Econonic planning painstaking, says Edo governor
Obaseki had asked Ize-Iyamu: “In the light of the post-COVID-19 pandemic economy and going through your SIMPLE Agenda, in the first year alone, you will require about N500b to do all the things you have outlined for the state. How and where do you intend to get the money from?
Responding, Ize-Iyamu said: “With what we have in mind, we are very optimistic that COVID or no COVID, our revenue will improve and we will be able to do most of the things that we plan to do.”
But in a statement issued by Special Adviser to the Governor on Media and Communication Strategy, Crusoe Osagie, he (Obaseki) said the APC candidate failed to understand how economies work.
“You can’t plan any economy or the Edo economy for that matter on optimism and speculations. Governance requires much more than optimism. You must have time-tested solutions well laid out in a development plan, and that is prepared in advance. That is why managers or leaders must have development plans.
“It is a good thing to be optimistic, but Ize-Iyamu needs to understand that there are over four million persons in Edo that must be fed daily through a mix of job creation strategies. This requires hard thinking, planning ahead, and ultimately, effective execution of development plans,” he stated.
Obaseki also stressed that merely hoping that things would go well was not sufficient, adding, “There must be deliberate efforts on the part of the government to attract investments into the state to create jobs for the people.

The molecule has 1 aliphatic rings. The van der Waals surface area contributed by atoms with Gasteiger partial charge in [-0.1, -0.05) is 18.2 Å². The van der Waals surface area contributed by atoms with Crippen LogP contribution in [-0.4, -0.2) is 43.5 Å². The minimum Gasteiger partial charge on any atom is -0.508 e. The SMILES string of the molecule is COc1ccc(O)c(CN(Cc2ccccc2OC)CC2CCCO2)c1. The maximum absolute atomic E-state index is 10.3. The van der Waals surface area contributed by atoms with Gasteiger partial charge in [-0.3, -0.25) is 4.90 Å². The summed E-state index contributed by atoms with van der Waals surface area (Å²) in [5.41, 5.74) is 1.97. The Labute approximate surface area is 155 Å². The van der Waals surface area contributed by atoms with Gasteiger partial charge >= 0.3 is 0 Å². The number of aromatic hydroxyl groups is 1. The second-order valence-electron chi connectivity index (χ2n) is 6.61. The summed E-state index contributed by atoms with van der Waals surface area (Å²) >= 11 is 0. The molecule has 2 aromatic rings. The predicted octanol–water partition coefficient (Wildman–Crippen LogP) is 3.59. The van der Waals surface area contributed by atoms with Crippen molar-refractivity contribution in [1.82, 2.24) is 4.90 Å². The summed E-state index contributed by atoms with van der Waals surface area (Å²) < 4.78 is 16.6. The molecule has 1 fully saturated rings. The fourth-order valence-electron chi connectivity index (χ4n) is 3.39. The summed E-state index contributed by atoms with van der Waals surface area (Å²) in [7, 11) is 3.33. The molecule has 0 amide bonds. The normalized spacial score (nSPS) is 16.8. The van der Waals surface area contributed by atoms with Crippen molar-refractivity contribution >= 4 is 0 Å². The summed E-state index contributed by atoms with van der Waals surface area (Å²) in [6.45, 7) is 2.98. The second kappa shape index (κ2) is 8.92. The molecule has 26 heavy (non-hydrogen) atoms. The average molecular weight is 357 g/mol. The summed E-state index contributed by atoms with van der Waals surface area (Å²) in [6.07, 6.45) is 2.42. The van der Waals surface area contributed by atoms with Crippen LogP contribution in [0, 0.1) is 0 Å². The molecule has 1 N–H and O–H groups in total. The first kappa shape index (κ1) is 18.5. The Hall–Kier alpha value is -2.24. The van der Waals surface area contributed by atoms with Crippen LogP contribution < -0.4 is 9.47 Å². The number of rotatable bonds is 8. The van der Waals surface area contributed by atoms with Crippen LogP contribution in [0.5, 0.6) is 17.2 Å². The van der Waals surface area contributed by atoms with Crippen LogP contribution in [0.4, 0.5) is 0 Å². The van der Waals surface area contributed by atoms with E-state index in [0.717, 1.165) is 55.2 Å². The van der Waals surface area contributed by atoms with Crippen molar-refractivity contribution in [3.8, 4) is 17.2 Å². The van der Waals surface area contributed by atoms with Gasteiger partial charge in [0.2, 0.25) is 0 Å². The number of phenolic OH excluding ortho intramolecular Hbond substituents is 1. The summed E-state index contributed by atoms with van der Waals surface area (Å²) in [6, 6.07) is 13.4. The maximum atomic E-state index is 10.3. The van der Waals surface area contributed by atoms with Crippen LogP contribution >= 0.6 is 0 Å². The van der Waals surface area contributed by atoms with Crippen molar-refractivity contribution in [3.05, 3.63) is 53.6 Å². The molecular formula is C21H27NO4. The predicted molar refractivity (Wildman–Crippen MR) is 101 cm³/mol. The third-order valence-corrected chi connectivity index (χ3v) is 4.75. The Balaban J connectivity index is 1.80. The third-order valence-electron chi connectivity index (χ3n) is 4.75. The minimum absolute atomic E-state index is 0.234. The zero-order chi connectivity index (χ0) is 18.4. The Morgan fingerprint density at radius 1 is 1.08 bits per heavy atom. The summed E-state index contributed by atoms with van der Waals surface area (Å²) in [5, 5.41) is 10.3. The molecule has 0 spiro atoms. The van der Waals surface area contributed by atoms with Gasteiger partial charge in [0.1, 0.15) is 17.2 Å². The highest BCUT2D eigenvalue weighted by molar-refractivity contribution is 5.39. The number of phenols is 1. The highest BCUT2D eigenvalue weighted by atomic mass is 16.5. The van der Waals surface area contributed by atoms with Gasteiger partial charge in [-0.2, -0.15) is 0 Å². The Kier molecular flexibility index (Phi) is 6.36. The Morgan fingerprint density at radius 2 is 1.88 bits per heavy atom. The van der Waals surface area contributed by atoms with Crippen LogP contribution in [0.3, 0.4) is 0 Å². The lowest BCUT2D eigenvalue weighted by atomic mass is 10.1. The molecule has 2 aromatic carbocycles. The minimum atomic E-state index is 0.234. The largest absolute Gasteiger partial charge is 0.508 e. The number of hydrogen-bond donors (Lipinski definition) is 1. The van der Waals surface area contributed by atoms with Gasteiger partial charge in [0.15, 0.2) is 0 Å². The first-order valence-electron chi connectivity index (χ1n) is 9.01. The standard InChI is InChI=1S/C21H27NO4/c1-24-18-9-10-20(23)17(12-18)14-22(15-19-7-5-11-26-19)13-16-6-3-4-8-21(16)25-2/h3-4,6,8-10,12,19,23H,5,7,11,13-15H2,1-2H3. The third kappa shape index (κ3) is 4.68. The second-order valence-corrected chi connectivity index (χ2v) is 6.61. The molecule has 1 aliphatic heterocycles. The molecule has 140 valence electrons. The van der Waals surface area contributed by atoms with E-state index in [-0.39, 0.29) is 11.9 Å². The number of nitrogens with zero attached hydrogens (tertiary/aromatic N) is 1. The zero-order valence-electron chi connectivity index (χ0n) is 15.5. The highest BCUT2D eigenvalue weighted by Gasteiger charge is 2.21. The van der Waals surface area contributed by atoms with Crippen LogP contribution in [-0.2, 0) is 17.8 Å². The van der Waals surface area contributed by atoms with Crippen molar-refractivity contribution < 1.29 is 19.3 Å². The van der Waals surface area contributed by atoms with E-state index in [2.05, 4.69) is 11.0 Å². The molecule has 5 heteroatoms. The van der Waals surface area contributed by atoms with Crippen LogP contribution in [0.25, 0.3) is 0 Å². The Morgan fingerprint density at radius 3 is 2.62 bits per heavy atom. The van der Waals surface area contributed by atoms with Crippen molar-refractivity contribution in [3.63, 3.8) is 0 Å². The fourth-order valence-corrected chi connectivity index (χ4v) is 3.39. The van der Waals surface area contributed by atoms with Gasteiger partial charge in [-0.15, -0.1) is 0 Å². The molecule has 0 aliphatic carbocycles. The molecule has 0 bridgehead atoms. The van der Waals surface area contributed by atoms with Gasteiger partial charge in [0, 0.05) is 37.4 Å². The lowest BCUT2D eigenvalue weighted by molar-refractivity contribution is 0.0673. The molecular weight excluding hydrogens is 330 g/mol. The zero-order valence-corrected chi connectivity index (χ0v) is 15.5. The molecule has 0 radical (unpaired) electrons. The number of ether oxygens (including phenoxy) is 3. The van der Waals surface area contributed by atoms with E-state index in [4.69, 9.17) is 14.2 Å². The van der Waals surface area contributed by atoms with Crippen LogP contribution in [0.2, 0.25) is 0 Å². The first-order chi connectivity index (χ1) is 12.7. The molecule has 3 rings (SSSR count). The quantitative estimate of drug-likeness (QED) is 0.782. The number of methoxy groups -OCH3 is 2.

“We are already doing that with EdoJobs, an agency that is matching job seekers with employers; creating direct and indirect jobs and training thousands of youths on industry skills that are in high demand globally.”
“Ize-Iyamu again missed the point when he dismissed the impact of COVID-19. Dismissing the pandemic and its negative impact on the economy is to live in denial.
No leader who understands current socio-economic trends will say COVID or no COVID, he will do this or do that.”
The governor further explained that the pandemic has altered lives worldwide irrespective of the sectors, pointing out that the aviation sector had witnessed unprecedented job losses, while it had disrupted input, produce supply systems in agriculture and blighted markets.
“In the oil and gas sector, oil-producing countries are grappling with low demand and low prices due to low production levels in the developed and emerging economies that rely on our crude oil for production activities.
“In the health sector, which is the worst hit, the crisis is unprecedented as health facilities and personnel are stretched beyond limit. So, smart leaders must factor the impact of COVID-19 into their development agenda,” he added.
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